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Family Law Blog

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Divorce in a weekend

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Our European neighbours have arranged quite a few things that many of us in the UK would find to be impossible or even illegal. Drugs, death and now it seems “divorce in a weekend”.

Last year we read and blogged (The Real Heartbreak Hotel) about an initiative in the Netherlands where a divorce hotel was being set up. I now gather the concept is on its way to the US and true to form it’s being taken one step further and being covered in a Reality TV Programme too!

Let’s first of all get one thing clear that even governments get confused about. The word “divorce” just means the legal ending of the marriage. It is a fairly straight forward procedure. It takes about 6 months to be finalised because the Court system is very slow indeed - no other reason. People are often surprised to hear that the legal costs are about £1,200 and that includes fees paid to the Court of £385.

So that’s the divorce. The problem, though, always seems to come over the issues of money and children. That is where the process can be drawn out and too much money can be spent quickly, especially if the case needs to go to a Court. Most cases don’t. The vast majority of cases are resolved by the solicitors negotiating or mediating a settlement outside of the Court room and then just getting the Court to confirm the agreement in a Court Order.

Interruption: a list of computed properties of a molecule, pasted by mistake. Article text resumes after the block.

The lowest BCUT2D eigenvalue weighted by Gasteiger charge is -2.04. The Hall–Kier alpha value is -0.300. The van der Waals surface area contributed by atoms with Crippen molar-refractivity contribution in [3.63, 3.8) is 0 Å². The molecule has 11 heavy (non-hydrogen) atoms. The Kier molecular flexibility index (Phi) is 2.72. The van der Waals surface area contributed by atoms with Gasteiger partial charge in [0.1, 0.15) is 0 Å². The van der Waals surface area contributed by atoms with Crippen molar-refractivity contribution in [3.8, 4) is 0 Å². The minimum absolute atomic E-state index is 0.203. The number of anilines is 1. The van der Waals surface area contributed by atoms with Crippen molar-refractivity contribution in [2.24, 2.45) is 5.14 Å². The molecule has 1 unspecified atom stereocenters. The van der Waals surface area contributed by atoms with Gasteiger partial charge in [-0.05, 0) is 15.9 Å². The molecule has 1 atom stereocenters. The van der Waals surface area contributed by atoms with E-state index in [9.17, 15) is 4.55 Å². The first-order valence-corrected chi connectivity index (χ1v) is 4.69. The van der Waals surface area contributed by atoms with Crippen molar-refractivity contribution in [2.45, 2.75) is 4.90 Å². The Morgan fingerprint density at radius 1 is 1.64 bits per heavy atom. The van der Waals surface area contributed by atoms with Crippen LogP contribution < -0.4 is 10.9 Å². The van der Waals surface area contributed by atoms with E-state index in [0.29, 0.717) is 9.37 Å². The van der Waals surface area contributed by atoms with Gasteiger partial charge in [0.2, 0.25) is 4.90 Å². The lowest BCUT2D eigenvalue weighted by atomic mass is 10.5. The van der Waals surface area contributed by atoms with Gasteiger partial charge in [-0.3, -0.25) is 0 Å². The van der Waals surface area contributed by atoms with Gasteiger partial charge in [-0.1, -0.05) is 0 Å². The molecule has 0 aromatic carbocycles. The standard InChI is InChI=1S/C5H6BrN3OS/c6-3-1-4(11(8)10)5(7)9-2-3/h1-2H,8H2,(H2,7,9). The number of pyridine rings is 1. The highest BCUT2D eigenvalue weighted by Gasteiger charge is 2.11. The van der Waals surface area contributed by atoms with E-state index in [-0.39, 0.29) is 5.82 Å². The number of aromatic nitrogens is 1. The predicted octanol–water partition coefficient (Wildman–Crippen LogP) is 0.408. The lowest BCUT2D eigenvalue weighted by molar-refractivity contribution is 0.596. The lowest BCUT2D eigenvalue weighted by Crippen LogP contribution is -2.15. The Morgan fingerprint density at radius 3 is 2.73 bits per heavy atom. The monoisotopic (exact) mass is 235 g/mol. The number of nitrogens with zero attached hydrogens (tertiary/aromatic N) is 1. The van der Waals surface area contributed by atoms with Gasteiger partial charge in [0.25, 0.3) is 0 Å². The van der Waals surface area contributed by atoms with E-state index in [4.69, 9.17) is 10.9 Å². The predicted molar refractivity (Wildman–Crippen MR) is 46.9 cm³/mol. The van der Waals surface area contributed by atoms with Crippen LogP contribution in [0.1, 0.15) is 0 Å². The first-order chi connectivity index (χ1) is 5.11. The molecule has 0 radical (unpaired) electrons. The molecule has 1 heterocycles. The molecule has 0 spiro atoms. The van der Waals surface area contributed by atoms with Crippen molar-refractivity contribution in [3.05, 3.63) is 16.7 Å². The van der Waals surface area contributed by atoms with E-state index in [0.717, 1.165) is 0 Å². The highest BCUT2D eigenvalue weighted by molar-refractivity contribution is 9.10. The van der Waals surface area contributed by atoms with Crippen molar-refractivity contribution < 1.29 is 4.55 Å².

When it comes to settling a financial case it is essential to have access to all the information about the property, assets, pensions and so on, of both parties. I have visions of couples arriving at the divorce hotel with suitcases full of financial statements. Whether they do that, or have already agreed the terms of a financial settlement before they have their weekend away the important thing it knowing all about the finances and people can be very reticent about producing the information especially if they have tried to hide some funds!

In the real world (sorry, do I sound cynical about the whole divorce hotel concept?) a couple who are willing to sit down together and negotiate themselves, or select solicitors to represent them who take a conciliatory approach, will be able to come to an agreement without the added strain of spending a weekend in the same hotel as their soon to be ex.

If the divorce hotel concept is really an attempt to demonstrate that it is possible to have an amicable divorce I am all in favour. If it’s an attempt to suggest that you can somehow short-cut the Court process then I am less impressed.

People who can spend a weekend together in a hotel calmly discussing their divorce are exactly the sort of people who will have a straightforward divorce and financial settlement whichever way they choose to sort it out. The divorce may be “sorted” in a weekend but the Court system will still takes it’s time to catch up – at least it does in the UK, I’m not so sure whether in the Netherlands the process is quicker.

Andrew Woolley
UK Divorce Solicitor

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